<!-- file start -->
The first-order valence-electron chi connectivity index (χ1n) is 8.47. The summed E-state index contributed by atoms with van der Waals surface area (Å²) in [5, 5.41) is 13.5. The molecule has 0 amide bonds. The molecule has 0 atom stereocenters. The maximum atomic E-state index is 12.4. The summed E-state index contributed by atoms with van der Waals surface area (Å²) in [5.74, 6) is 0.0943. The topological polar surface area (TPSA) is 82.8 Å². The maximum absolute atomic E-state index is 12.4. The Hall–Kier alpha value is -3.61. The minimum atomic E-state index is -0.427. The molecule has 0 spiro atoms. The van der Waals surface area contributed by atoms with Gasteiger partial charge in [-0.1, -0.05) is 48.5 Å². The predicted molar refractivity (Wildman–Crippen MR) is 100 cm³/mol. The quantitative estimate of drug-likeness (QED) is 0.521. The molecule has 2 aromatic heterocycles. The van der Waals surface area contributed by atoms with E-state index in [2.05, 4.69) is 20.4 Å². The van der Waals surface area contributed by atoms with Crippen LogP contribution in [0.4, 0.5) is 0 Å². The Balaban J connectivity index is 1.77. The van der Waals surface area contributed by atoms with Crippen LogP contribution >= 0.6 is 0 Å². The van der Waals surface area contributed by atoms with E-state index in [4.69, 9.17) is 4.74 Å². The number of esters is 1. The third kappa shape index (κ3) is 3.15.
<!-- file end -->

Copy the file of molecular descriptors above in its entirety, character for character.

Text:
The first-order valence-electron chi connectivity index (χ1n) is 8.47. The summed E-state index contributed by atoms with van der Waals surface area (Å²) in [5, 5.41) is 13.5. The molecule has 0 amide bonds. The molecule has 0 atom stereocenters. The maximum atomic E-state index is 12.4. The summed E-state index contributed by atoms with van der Waals surface area (Å²) in [5.74, 6) is 0.0943. The topological polar surface area (TPSA) is 82.8 Å². The maximum absolute atomic E-state index is 12.4. The Hall–Kier alpha value is -3.61. The minimum atomic E-state index is -0.427. The molecule has 0 spiro atoms. The van der Waals surface area contributed by atoms with Gasteiger partial charge in [-0.1, -0.05) is 48.5 Å². The predicted molar refractivity (Wildman–Crippen MR) is 100 cm³/mol. The quantitative estimate of drug-likeness (QED) is 0.521. The molecule has 2 aromatic heterocycles. The van der Waals surface area contributed by atoms with E-state index in [2.05, 4.69) is 20.4 Å². The van der Waals surface area contributed by atoms with Crippen LogP contribution in [0.4, 0.5) is 0 Å². The Balaban J connectivity index is 1.77. The van der Waals surface area contributed by atoms with Crippen LogP contribution >= 0.6 is 0 Å². The van der Waals surface area contributed by atoms with E-state index in [4.69, 9.17) is 4.74 Å². The number of esters is 1. The third kappa shape index (κ3) is 3.15.